Next at 11: Local groups are enraged that scientists are taking sides and calling water "the unification of hydrogen and oxygen".

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Ok, so this is a strange request, but if anyone has a 4 (or 8!) port USB KVM switch they want to get rid of for cheap/free, let me know.

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Bill O'Reilly has a meltdown:
At the start of the segment, O'Reilly stated that the Chronicle had "taken a lot of shots at me, so it must be left of center." O'Reilly's name has appeared only once in a Chronicle editorial, which concerned not O'Reilly, but Fox News' suit against Al Franken for his use of the phrase "fair and balanced." The suit was thrown out of court.
O'Reilly accused his guest, Austin defense attorney Courtney Anderson, of misleading the audience when she defended the Chronicle editorial. O'Reilly then read what he said was a quote from the editorial. Unfortunately, not one word of what O'Reilly read appeared in the Chronicle editorial or anywhere else in the paper. He and his staff apparently confused someone else's commentary with the Chronicle's.
Of course, pointing out that O'Reilly has totally lost it is just too damn easy.

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Kansas just can't give up, can they? Once again they want to teach evolution in schools, this time under the guise of "intelligent design":
This week's battle is focused on Kansas, where State Board of Education hearings begin Thursday on evolution and intelligent design, a carefully marketed theory that challenges accepted understandings of Earth's origins in favor of the idea that a creator played a guiding role.
The Discovery Institute, the strongest voice behind intelligent design, at one point gathered the names of 356 scientists who questioned evolution. In response, the National Center for Science Education located 543 scientists named Steve -- including a few Stephanies -- who declared the evidence "overwhelmingly in favor of the idea that all living things share a common ancestry."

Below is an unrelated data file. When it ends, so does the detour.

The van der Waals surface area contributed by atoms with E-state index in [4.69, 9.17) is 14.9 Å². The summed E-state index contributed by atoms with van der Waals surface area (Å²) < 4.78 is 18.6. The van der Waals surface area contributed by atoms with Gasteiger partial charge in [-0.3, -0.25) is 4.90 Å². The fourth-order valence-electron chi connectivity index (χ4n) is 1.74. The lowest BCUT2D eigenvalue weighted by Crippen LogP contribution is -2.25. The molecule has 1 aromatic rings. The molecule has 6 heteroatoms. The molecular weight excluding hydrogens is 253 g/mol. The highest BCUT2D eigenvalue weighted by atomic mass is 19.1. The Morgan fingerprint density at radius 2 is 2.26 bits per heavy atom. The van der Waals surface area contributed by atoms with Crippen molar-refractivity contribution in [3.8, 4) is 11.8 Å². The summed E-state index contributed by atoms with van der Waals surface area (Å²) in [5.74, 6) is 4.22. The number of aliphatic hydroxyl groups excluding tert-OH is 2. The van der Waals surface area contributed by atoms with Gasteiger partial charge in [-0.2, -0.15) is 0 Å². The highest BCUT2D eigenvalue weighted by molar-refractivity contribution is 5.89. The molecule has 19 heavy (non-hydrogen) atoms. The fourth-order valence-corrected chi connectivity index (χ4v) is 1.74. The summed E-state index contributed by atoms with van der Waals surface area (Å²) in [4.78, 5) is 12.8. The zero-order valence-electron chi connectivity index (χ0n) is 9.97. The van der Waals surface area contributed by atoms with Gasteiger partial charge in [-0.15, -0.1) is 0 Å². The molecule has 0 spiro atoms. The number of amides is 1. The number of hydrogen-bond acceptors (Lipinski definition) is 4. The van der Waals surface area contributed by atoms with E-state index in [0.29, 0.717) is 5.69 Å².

NPR also has a good story on this, including this piece of wisdom:
"I have done my research, and I believe that I've come to a conclusion...they need to be exposed to the information; they need to hear the evidence that refutes evolution." - Kansas State Board of Education member Connie Morris
You really need to listen to hear what a joker that woman is.

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I am:
"The Marxists are too reactionary for you. With people like you around, America collectively thanks God for John Ashcroft."

Are You A Republican?

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Anyone who knows me knows I love hamburgers (sorry, Lori!). I've had 1 lb burgers a number of times, which is probably my limit. This, however, is a bit much:
Starting last weekend, a Pennsylvania restaurant put a 15-pound burger on its menu, claiming the largest burger available anywhere.

Dennis Liegey, the owner of Denny's Beer Barrel Pub in Clearfield, 120 northeast of Pittsburgh, said the "Beer Barrel Belly Buster" weighs in with 10 pounds of meat molded into a 20-inch patty on a specially baked, 17-inch bun.

The balance of the weight comes from 25 slices of cheese, a head of lettuce, three tomatoes, two onions, plus copious quantities of mayo, ketchup, relish, mustard, and peppers.
Dear lord. And I thought the 2 lb Big Ass Burger at Brats was too much.


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The Simpsons Archive

Vital stats:
DOB 2/16/79. I'm a web developer at the Wisconsin Department of Corrections. I like lots of old music, including The Who. I spend a lot of time working with computers. And my favorite TV show (when I actually decide to watch TV, that is), obviously, is The Simpsons.

In May 2002 I officially graduated from the University of Wisconsin with a BS in computer science. In 1997 (man that seems like a long time ago) I graduated from Washington Park HS. Yes, I know, that site isn't very impressive, and no, I haven't touched it for several years.

WFS Logo

One of the best experiences I have ever had was on a trip called Western Field Studies. This is a 33 day adventure throughout the western United States. Students travel on a school bus to national parks, monuments, forests, and places of historical interest and camp out (in tents or under the stars). I was a part of trip 25, which took place in the summer of 1996. A first for WFS was we took along a laptop computer and kept up a web site. That link will take you to the 1996 site, where there is a link to the current site.